If an executive reveals this information, a claimant may be encouraged to proceed with an unreasonable demand, knowing that an organisation has ‘deep pockets’, by way of insurer backing. These confidentiality clauses intend to protect the interests of the insurer and prevent abusing the existence of D&O coverage.
Many D&O policies contain an exclusion severability provision. Exclusion severability means that an exclusion applying to one executive’s behaviour won’t affect the coverage afforded to another. In other words, an innocent individual will continue to be protected, even if other managers have been found to be acting outside the boundaries of a policy.
For example, if a claim is brought against a board of directors for the deliberate and illegal actions of one executive, such as fraud, a policy exclusion may be triggered. With exclusion severability in place, instead of coverage being excluded for the entire board, the exclusion will only apply to the offending executive.
To begin to describe the presumptive indemnification clause, it may help to explain the problem it was introduced to solve. There was a time where organisations discovered that by wrongfully withholding corporate indemnification from its managers, they could avoid paying the Side-B self-insured retention. The theory was that a manager could then state he was not indemnified by the organisation and claim under Side-A, where no retention existed. (Pretty cheeky right?)
The theory was that a manager could then state he was not indemnified by the organisation and claim under Side-A, where no retention existed. (Pretty cheeky right?)
Very quickly, presumptive indemnification clauses were introduced, stating that an organisation was presumed to indemnify its directors and officers to the fullest extent as permitted by law, whether in fact it did so. Now, if an organisation wrongfully withheld indemnification, the responsibly of paying the Side-B retention was passed onto the individual. Not surprisingly, this did a good job in preventing organisations from shirking their obligations.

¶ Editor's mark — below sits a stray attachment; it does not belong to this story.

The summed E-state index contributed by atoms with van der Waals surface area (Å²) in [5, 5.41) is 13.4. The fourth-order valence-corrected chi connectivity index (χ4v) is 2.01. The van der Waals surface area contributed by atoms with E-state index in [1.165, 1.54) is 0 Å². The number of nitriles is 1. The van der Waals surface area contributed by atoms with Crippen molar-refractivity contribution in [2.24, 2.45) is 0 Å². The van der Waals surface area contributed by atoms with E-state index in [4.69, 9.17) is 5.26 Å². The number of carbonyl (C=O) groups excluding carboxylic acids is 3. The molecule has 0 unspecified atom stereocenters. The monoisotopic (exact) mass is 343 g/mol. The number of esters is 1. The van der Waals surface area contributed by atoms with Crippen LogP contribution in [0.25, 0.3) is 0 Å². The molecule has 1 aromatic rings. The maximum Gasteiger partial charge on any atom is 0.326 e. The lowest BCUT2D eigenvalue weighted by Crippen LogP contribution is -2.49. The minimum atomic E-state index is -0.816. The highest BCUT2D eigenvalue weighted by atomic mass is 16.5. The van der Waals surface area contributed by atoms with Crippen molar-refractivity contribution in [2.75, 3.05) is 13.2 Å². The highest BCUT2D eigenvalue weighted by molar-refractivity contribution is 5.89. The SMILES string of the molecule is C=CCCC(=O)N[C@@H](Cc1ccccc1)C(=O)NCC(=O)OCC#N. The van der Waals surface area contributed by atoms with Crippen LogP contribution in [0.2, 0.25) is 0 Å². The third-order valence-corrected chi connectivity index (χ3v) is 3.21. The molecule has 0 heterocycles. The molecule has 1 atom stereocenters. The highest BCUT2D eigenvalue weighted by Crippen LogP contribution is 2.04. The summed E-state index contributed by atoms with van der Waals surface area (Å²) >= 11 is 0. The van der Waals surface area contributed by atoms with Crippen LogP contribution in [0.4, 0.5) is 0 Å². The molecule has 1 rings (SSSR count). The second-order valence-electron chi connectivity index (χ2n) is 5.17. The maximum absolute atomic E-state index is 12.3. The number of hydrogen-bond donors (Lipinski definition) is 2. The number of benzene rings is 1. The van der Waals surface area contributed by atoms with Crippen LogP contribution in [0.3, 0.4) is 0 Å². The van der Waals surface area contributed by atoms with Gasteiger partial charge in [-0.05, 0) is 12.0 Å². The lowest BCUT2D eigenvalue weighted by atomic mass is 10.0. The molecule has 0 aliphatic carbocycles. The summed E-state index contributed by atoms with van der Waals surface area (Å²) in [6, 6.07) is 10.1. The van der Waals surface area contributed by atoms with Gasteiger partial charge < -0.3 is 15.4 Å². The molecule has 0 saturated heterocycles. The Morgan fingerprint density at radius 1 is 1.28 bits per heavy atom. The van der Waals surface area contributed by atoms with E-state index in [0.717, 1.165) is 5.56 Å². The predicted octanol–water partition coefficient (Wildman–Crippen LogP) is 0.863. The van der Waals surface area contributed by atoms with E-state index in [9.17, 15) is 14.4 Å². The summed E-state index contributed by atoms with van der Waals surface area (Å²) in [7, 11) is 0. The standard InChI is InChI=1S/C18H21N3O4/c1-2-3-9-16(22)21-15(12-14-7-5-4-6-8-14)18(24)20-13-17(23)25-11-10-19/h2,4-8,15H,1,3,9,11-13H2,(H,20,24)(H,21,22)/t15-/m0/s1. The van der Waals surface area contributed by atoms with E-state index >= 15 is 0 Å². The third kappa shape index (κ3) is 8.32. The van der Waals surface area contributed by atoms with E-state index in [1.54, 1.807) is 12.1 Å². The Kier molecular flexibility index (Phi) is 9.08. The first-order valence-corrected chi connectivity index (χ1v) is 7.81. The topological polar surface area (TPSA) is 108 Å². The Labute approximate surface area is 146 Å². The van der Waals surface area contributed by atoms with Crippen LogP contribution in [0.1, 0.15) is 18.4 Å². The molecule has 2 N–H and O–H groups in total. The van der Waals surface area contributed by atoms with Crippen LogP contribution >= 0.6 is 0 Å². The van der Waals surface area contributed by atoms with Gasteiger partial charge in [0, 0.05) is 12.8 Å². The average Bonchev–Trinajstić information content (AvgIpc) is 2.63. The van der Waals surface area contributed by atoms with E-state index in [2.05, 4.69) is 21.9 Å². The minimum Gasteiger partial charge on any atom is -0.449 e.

Not surprisingly, this did a good job in preventing organisations from shirking their obligations.
Despite the effectiveness of presumptive indemnification clauses, some insurers may choose not include them. However, this is far from an invitation to try and avoid the Side-B SIR. Instead, if an organisation attempts to push a Side-B claim onto Side-A through the means of wrongful non-indemnification, the insurer may elect to subrogate directly against the organisation to recover the SIR applicable.
For example, let’s say a marketing executive has a defamation claim bought against her for making inappropriate comments on national radio. The executive’s organisation, wishing to distance itself from the incident, decides to wrongfully withhold indemnification, leading the executive to seek protection directly from their D&O insurer.
Because the organisation is contractually obliged to indemnify the executive but chose not to, the insurer then moves to enforce the indemnification contract by seeking recovery of the self-insured retention directly from the organisation.